ROOM: Galt House, Willis
Infectious and non-infectious disease monitoring of wildlife is more important to successful wildlife management than ever before. Proper sample collection and shipping is an integral part of wildlife disease diagnostics and implementation of mitigation protocols. This workshop will provide participants/students with tangible disease investigation skills, directly employable in the field. Every effort will be made to provide workshop participants with appropriate foundation of knowledge, skills, and understanding that are 1) clear, 2) retainable (easy to understand), and 3) relevant to current or aspiring wildlife biologists. The goal of this proposed workshop is to instill participants with the knowledge base and confidence to effectively and professionally respond to a variety of wildlife disease investigation events. To achieve this goal we will educate participants on a variety of wildlife diseases encountered in routine settings, and those of particular significance to wildlife, human, and/or livestock health. Furthermore, we will educate participants on proper use of personal protective equipment (PPE), and the value of practicing ?clean? techniques to obtain samples in the field. The workshop will consist of hands-on activities to simulate sample collection, storage, shipping, and diagnostic testing options for various types of samples including fresh, frozen, and/ or formalin-fixed specimens. In addition, we will discuss how to interpret diagnostic results and use that information to proceed with further diagnostic testing and/or communicate with stakeholders on the significance and implications of the results.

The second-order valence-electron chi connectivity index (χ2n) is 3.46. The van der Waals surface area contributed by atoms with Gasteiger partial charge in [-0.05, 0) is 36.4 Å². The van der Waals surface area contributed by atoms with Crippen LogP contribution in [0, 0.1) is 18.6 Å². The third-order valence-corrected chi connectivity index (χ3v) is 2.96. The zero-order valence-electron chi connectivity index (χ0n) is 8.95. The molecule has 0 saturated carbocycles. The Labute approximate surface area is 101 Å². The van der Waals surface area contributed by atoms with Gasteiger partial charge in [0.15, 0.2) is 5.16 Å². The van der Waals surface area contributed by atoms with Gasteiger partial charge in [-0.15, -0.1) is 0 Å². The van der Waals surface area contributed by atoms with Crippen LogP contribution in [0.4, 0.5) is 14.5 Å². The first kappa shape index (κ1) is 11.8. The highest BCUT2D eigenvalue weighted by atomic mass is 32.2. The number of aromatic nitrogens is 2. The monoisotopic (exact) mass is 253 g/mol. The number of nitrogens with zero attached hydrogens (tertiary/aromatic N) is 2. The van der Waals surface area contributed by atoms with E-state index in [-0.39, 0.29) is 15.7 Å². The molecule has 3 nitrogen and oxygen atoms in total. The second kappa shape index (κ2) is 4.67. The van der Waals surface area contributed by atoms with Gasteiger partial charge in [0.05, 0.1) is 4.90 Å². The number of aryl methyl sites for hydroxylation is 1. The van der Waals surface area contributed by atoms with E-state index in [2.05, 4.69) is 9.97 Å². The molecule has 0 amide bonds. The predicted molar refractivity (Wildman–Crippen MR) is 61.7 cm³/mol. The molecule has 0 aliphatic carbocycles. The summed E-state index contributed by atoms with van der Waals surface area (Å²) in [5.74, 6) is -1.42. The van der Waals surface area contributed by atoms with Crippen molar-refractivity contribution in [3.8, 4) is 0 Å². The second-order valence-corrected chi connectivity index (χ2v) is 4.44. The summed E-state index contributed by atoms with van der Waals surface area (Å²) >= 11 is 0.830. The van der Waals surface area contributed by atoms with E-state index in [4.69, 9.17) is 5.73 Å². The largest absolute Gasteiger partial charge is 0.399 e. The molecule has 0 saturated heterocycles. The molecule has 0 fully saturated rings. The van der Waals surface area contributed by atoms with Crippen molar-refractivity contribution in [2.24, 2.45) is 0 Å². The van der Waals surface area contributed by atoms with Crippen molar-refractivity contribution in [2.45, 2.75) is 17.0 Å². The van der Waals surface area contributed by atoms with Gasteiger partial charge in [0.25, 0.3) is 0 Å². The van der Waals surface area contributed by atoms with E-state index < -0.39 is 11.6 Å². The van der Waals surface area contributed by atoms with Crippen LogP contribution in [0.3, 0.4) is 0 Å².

Organizers: Richard Gerhold, University of TennesseeJohn Bryan, Zachery Consulting Mark Ruder, Southeastern Cooperative Wildlife Disease Study
Supported by: Wildlife Disease Working Group